Inspired, except for those times when it’s not inspired.

I believe that God had a role in the creation of the bible.  People often use the word “inspired” to describe this idea.  Perhaps, because we have a neat and tidy word, we think we believe roughly the same thing as all the other people who use that word.  More than this, we seem to believe that we have a somewhat clear idea of just what this word means.

The more I think on it, the less I know.  It’s a much more complica

English: folio 150 recto of the codex, with th...
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ted issue than it first appears.  One thing I can say: God didn’t do the good-guy version of posession.  Something of the writers’ personalities shine through the various books in the bible.  For example, we get a snap shot in the differences in temperment when we read Mark’s Gospel and compare it with John’s.

A second thing I’m pretty sure about: things that have happened since the bible came down do not enjoy the same special status as the original pronouncements.  One of the reasons I’m pretty confident on this is that the section headings weren’t in the original.  And quite frequently, they appear to me to be manipulating the meaning of God’s word in a manner inconsistent with the overall thrust of scripture.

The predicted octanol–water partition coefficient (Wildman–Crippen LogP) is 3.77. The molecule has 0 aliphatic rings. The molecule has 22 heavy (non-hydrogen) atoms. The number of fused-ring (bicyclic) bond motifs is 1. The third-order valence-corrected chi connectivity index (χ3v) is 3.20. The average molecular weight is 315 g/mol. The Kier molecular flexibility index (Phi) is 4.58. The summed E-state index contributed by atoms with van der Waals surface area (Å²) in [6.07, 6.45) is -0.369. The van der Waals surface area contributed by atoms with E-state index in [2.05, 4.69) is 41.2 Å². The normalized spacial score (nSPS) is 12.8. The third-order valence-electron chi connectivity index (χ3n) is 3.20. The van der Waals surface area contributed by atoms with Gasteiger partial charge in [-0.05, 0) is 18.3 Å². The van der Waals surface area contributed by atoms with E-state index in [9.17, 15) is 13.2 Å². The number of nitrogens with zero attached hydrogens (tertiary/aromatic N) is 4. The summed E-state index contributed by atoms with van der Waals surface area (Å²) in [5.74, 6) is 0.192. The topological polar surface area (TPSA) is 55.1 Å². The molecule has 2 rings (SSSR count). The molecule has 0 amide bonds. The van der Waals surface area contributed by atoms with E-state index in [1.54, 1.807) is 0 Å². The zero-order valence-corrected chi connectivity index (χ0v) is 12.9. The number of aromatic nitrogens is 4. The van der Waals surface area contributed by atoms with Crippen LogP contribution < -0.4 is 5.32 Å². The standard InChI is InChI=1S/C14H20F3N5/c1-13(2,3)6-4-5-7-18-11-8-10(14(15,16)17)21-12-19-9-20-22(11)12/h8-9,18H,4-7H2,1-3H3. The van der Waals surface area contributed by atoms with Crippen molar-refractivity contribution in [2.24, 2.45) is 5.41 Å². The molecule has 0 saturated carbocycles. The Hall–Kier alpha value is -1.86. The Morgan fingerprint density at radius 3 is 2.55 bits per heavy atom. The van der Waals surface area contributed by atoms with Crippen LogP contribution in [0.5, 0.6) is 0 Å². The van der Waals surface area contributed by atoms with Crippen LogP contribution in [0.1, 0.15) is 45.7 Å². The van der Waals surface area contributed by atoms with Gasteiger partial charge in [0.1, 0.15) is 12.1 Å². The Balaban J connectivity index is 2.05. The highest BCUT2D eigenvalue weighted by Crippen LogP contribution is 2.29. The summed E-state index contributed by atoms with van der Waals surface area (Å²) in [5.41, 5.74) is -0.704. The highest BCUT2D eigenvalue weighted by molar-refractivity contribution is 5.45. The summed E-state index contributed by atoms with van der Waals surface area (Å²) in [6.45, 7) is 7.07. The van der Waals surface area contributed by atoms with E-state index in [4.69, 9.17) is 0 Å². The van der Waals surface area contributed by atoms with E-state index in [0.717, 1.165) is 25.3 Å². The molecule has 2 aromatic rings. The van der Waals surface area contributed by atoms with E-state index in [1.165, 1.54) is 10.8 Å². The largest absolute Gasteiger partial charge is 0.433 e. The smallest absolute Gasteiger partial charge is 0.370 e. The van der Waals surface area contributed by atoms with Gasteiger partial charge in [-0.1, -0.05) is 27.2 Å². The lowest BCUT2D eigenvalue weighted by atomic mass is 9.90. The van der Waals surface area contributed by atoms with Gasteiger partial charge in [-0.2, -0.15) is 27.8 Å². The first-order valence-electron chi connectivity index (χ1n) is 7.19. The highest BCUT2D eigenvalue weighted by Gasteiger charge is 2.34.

Now, is the thing I really wanted to write about.  I noticed something kind-of interesting as I was reading through first Corinthians chapter 7.  Paul says the following at various points in the chapter, ” I am saying this more as a matter of permission and concession, not as a command or regulation.”  … “But to the married people I give charrge– not I but the lord.”  and “To the rest I declare– I not the lord”  “Now concerning the virgins I have no command of the Lord, but I give my opinion and advice as one who by the Lord’s mercy has been rendered trustworthy”  and “But in my opinion a widow is happier”.

The reason I find these to be such interesting statements is that they imply to varying degrees that Paul is sometimes speaking in some-sort of official capacity, and other times he is more or less off the record.  As some people use the word “inspired” it would seem that Paul is saying that he wasn’t divinely inspired to say some of those things; he was simply offering his own opinion.

So… The whole bible is inspired… except for those few rare sentences?  Maybe there are more sentences like these.  (I’d love to hear them, by the way, if you know ’em) But regardless, these “uninspired” statements are still a huge minority.  Are we meant to take them less seriously than the rest of scripture?